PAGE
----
Wednesday, March 15, 2006

Year One Bunny

My friend Susan sent me a .jpg of her son at his first birthday party and I thought about posting it here and then thought better of it.

Susan likes her privacy.

I like being star of the show.

With my luck, one of my two readers would glue onto the kid and say things like "Awwwwwwwwwwwwwwwww!" and "How cuuuuuuuuuute!" and "Kitchy koo" and "num num" and the next thing you know I'd be chasing Magazine Man's ass for "Dad of the year" blog which is NOT where I want to even think of going.

I'm caustic.

And a bunny.

We're not known for our parenting skills.

I'm the poster child for that. I may have said it before; somewhere in my head the wire marked "paternal instinct" is forever dangling free. Every once in a while, as I move around, the dangle causes the wire to make brief contact with another terminal and things really go haywire. Usually, it's the "drive faster" or "have a beer" or "make a snide comment at a corporate function" retaining screw and I invariably both get into trouble and dig up more material for my readers.

You. And you over there, hiding behind the .url.

But I digress, and how surprising is that?

There's a photo of me at my first birthday party that Susan's shot reminded me of. I compared the two, side by side. There are differences. Susan's photo was shot in 2006. The kid is in his toxin free, plastic ergonomically correct no sharp edges instill positive self worth absolutely won't tip in an elephant stampede high chair. I'm sitting on some chipped wooden thing coated in nitrocellulose lacquer with an asbestos stuffed seat cushion tacked down with hat pins. A fart will knock me over. In 2006 the cake is made from free range eggs raised organically with no growth hormone with gently sifted insecticide free flour, organic two percent milk in a convection oven. I'm being fed cake that is colored with pigments not normally found in nature. Whatever is going in my baby formula is later banned for human consumption but found in 1978 to be a dandy industrial abrasive. A toxin neutral heat pump is keeping today's kid warm. We're burning Christmas wrapping paper.

But that's not the point.

The point is I'm at the head of a table, gently being stuffed with cake by my mom. I'm the fat dollop wearing dinner. Surrounding the table are young girls. Literally. Young ladies who look between eight and twelve, all dolled up in their early sixties party best. Delicately holding forks, waiting for milk to be poured into teacups, looking expectantly at the fat dollop consuming most of the cake and spitting over the rest of it. They will defer to the plate of cookies also offered.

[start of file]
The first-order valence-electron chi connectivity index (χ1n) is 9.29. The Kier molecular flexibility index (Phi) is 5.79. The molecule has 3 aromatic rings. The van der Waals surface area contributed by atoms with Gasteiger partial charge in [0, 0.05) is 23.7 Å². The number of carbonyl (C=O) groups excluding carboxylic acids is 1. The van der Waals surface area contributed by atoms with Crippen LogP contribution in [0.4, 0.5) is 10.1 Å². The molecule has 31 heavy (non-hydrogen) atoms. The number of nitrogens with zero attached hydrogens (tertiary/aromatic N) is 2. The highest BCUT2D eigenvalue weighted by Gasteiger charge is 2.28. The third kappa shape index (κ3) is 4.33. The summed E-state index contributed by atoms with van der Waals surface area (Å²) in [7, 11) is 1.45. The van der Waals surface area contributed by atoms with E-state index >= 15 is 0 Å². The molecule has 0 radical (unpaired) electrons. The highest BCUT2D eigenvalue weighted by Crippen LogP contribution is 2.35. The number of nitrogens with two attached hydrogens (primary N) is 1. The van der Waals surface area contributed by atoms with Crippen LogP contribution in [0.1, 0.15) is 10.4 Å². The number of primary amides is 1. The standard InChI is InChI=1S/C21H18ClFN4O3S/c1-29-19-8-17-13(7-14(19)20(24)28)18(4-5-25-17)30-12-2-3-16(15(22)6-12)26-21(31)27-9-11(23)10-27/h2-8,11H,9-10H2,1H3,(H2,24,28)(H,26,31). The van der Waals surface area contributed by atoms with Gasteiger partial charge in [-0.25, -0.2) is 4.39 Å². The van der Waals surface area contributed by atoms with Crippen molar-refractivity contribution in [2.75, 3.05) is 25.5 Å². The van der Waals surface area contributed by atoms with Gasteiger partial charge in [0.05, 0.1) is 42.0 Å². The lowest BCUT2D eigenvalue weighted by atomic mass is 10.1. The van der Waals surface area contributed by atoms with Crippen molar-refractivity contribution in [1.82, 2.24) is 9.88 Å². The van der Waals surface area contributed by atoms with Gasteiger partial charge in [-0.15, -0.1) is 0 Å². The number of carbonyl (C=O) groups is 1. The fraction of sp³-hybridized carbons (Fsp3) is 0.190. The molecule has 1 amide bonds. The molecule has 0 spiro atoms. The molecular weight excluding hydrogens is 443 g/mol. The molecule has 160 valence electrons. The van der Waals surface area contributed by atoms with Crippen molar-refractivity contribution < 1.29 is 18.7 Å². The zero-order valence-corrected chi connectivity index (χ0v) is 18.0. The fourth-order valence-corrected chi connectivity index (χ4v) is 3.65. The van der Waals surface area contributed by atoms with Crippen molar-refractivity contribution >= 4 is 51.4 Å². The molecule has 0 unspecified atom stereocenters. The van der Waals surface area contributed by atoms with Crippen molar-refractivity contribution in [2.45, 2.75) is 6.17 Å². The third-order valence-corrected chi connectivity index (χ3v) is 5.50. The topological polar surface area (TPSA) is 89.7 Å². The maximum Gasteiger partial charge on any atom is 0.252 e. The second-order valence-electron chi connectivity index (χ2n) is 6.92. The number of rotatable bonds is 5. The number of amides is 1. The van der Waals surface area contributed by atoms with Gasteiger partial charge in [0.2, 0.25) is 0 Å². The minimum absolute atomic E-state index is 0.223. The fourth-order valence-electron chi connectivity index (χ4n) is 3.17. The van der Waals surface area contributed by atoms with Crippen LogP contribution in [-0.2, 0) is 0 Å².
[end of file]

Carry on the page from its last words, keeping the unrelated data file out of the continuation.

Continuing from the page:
No, the point is perspective. When I was five or so and my mom showed me the picture, usually to the phrase of "you were so cute when you couldn't walk or talk and we could strap you down for a few hours..." my reaction was "Gee, that cake looks good." Food generally looked appealing in black and white. I mean, how else can you explain Graham Kerr? "Wish I could remember what that cake tasted like. Wish I could remember anything from that day. I know I got presents, where did I put them?"

When I was twelve and mom trotted the picture out again, this time to the tune of "six more years and I can legally bounce you out of here and then I'll frame this and refer to you as my son who was kidnapped by space aliens..." my reaction to the picture was: "Yeurghhh! Girls! Where did all those prissy girls come from and why did you invite them? Where are the guys? Where's the soda pop and football and dirty jokes. Those girls want to look all made up and perfect and not have any tolerance for fart and booger jokes and look down their nose at us. How could you do this to me, Mom? Glad I can't remember that party. I'd have hated it."

I didn't look at that picture in my twenties when I was dating for fear that my girlfriends would say something like what my sometime to be wife said which was "Cute kid. Who'd have thought, but I guess he was a lot like Frankenstein; it all started out so promising and went so horribly wrong."

She's right of course but we still divorced.

Now here I am again and mom has trotted the picture out saying "I think you actually had more hair then..." and my reaction to it is thus:

Look. For heaven's sake, I'm being fed and by the looks of me, appetite wasn't a problem. I'm being fawned over by my family and that ended right quick and moreover, there are six, count 'em six women I'm breaking bread and frosting with who want nothing more than to get close to the little dollop and go:


"How cuuuuuuuuuuute!"

"Kitchy koo!"

"Num Num!"

What a wasted youth! If anybody needs me, I'll be wedged into a high chair with a flammable paper hat on, drooling over a slab of red dye 14 cake with a candle in it.

Bunny on Annie, as they say, bunny on.


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